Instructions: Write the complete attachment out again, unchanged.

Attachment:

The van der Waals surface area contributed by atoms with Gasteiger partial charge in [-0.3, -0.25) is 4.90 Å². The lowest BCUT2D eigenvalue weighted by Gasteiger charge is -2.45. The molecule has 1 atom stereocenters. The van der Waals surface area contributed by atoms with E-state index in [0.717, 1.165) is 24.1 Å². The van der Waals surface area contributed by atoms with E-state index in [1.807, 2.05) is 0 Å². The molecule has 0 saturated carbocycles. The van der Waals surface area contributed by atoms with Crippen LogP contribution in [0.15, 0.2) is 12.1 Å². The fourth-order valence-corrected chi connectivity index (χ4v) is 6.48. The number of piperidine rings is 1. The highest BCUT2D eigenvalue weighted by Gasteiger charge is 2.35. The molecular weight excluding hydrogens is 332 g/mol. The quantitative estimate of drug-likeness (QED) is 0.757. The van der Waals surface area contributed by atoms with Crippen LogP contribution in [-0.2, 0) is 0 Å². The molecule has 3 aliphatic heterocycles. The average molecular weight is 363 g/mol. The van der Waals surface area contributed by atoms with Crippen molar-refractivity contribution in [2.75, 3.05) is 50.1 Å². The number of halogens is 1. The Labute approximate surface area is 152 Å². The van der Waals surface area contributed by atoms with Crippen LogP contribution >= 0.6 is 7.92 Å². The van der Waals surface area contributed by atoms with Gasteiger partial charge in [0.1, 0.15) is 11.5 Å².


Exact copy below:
The van der Waals surface area contributed by atoms with Gasteiger partial charge in [-0.3, -0.25) is 4.90 Å². The lowest BCUT2D eigenvalue weighted by Gasteiger charge is -2.45. The molecule has 1 atom stereocenters. The van der Waals surface area contributed by atoms with E-state index in [0.717, 1.165) is 24.1 Å². The van der Waals surface area contributed by atoms with E-state index in [1.807, 2.05) is 0 Å². The molecule has 0 saturated carbocycles. The van der Waals surface area contributed by atoms with Crippen LogP contribution in [0.15, 0.2) is 12.1 Å². The fourth-order valence-corrected chi connectivity index (χ4v) is 6.48. The number of piperidine rings is 1. The highest BCUT2D eigenvalue weighted by Gasteiger charge is 2.35. The molecular weight excluding hydrogens is 332 g/mol. The quantitative estimate of drug-likeness (QED) is 0.757. The van der Waals surface area contributed by atoms with Crippen LogP contribution in [-0.2, 0) is 0 Å². The molecule has 3 aliphatic heterocycles. The average molecular weight is 363 g/mol. The van der Waals surface area contributed by atoms with Crippen molar-refractivity contribution in [2.75, 3.05) is 50.1 Å². The number of halogens is 1. The Labute approximate surface area is 152 Å². The van der Waals surface area contributed by atoms with Crippen LogP contribution >= 0.6 is 7.92 Å². The van der Waals surface area contributed by atoms with Gasteiger partial charge in [0.1, 0.15) is 11.5 Å².